After 15 years of delay-induced baited breath, Duke Nukem Forever will finally be released on June 10th (June 14 in the US). Half a year on from our very first hands on, we got to play it again, this time checking out what multiplayer treats Duke Nukem Forever has in store for patient Duke fans. Read on for our multiplayer impressions…
The last time we came face-to-face with Duke, we were in the presence of developer Gearbox Software’s founder, Randy Pitchford. Back then he told us that “it’s hard to believe this is happening.” After one final delay a couple of months back, Duke Nukem Forever is ready for release next month. But enough of its 15-year delay – that’s old news. Let’s talk Duke Nukem Forever multiplayer.
Last week we were treated to play a few of its multiplayer modes – taking in Dukematch (Deathmatch), Team Dukematch (Team Deathmatch), Hail to the King (King of the Hill) and the controversial Capture the Babe mode.
In Capture the Babe, players make their way to a designated point on a map to grab the opposing team’s babe as in capture the flag, and carry her on Duke’s back to your own team’s drop-off zone to score, where she stands idle like a point-magnetising trophy.
Here’s the controversial part. During transportation the babes struggle, requiring Duke to give them a gentle smack, or slap, as Fox News in the US has been keen to publicise on the web with its “Video Game’s ‘Capture the Babe’ Mode Has Players Slapping Women” story.
See our best PS3 games Top 5 here
Harmless fun or not – that’s another debate, but it’s worth remembering that at the time, none of said commenters had neither played nor witnessed this Capture the babe mode in action. We now have and while we won’t delve into the moral choices of the developer here, we found Duke’s action to be more of a gentle smack than anything that looked even remotely violent. We may need more time with the game to take it in, but we at least didn’t feel as if we were taking part in a violent action, rather than gentle degradation.
The first-person viewpoint as you carry said babe means you don’t actually see what Duke is doing, just the hands of the babe as she flails her arms. As Duke smacks the babe, she remarked at how good it felt – many will construe that as women taking pleasure from being manhandled. Again, that’s a different topic. How is it to play?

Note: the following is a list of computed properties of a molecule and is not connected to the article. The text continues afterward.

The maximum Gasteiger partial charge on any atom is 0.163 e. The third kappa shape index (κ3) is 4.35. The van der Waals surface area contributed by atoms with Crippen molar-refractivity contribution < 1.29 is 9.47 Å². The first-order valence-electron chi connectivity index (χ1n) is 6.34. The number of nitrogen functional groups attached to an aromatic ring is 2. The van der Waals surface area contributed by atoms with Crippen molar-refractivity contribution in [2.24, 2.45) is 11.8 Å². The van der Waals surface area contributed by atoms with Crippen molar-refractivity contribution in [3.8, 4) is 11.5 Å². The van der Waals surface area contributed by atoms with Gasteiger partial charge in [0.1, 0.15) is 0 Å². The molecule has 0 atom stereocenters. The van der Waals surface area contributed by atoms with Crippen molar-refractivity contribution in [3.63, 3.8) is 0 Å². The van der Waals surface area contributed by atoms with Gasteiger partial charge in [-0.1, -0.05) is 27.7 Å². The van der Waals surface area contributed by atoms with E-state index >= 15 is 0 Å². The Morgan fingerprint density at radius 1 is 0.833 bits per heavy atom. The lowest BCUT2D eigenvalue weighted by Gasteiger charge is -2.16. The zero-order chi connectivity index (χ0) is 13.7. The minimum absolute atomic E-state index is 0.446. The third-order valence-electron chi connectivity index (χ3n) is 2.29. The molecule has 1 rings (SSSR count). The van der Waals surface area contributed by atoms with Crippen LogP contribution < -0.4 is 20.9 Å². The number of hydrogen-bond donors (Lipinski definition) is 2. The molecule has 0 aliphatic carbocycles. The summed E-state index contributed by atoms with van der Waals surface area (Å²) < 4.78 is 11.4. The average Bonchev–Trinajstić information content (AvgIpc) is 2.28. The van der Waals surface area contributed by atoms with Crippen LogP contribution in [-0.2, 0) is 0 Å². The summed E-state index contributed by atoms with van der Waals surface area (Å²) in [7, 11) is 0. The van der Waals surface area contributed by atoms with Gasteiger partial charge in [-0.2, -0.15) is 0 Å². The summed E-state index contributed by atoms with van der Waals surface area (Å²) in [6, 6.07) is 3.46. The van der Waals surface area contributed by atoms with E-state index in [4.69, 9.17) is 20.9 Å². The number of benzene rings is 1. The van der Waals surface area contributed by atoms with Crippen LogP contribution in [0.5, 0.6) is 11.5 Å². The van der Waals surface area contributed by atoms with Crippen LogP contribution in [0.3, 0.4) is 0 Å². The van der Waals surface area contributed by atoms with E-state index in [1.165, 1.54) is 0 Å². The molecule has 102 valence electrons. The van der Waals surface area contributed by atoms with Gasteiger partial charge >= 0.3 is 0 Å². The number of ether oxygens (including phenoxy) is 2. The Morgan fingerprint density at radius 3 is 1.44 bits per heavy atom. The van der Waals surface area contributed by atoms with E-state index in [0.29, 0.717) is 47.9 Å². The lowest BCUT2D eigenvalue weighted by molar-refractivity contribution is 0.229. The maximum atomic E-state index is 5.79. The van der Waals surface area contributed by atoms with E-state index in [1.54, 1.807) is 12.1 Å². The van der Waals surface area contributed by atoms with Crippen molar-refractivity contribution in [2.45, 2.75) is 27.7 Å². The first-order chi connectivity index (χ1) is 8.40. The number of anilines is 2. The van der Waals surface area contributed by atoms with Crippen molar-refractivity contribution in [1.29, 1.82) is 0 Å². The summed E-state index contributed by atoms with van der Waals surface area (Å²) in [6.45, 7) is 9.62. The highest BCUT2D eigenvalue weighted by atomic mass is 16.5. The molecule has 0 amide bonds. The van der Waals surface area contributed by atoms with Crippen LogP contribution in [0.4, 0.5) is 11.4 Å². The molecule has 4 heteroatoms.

In the desert-landscaped level we played babe drop-off points were situated at either end. A yellow arrow cursor above your head acts like a compass telling you where to collect the babe, and then make the drop. Get killed and you’ll respawn from where you started.
Playing locally with others in the same room, the mode descended into a free-for-all rather than one with an emphasis on teamwork, but we imagine Capture the Babe to play exactly like the Capture the Flag mode that fans of shooters have already grown up with.
Dukematch and Team Dukematch are essentially deathmatch and team deathmatch. These play out as you’d expect: you either engage in a free-for-all out to notch the most kills, or work as a team to do so.
There’s a rather old school basic feel about both, and not just because it’s Duke. There appeared to be very few player gimmicks (though some features were out of bounds in this early preview). It’s kill or be killed.
The Duke Nukem Forever official website admits as much: ‘Duke re-envisions classic modes of play in his own hilarious and humiliating way.’
Some maps were multi-levelled, and feature bouncy pods to jump on to reach higher planes. Expect plenty of tight corners and right angles to peer from and players jumping up on high ledges to gain advantage, as we found in the Hail to the King mode, which is essentially King of the Hill, where players accrue points for standing their ground at a designated point of the map as one of two coloured teams.
See our best Xbox games Top 5 now
Weapons include a range of shotguns, pistols, rapid-fire machine guns, RPGs, lasers and the Shrink Ray that transforms opponents into ant-sized stamp fodder.
The final mode we played was a bare-knuckle sandwich-flavoured deathmatch. With no weapons players are left to run around like headless poultry aiming swings at each other.
Watching multiple players run towards an opponent, aim a swing, miss and then go full circle to try aim another haymaker will raise a smile. Sticks of dynamite located on high ledges add a long-range explosive twist to the close-quarter combat – usually resulting in a rush for the flammable death sticks. Its mayhem is almost slapstick in execution.
Our initial impression is that the multiplayer certainly feels competent. But is that enough, when trusty, faithful Call of Duty is sitting on the shelf, waiting to be returned to the disc tray?
Early indications are that Duke Nukem Forever’s online modes will be more about old-school shooter fun than redefining the genre with its own ideas. Some will say “This is Duke, it doesn’t need to be. Duke’s back, and that’s all that matters.” We’ll find out when Duke Nukem Forever finally ships next month.
Out June 10 (June 14 in US) | £TBC | Duke Nukem Forever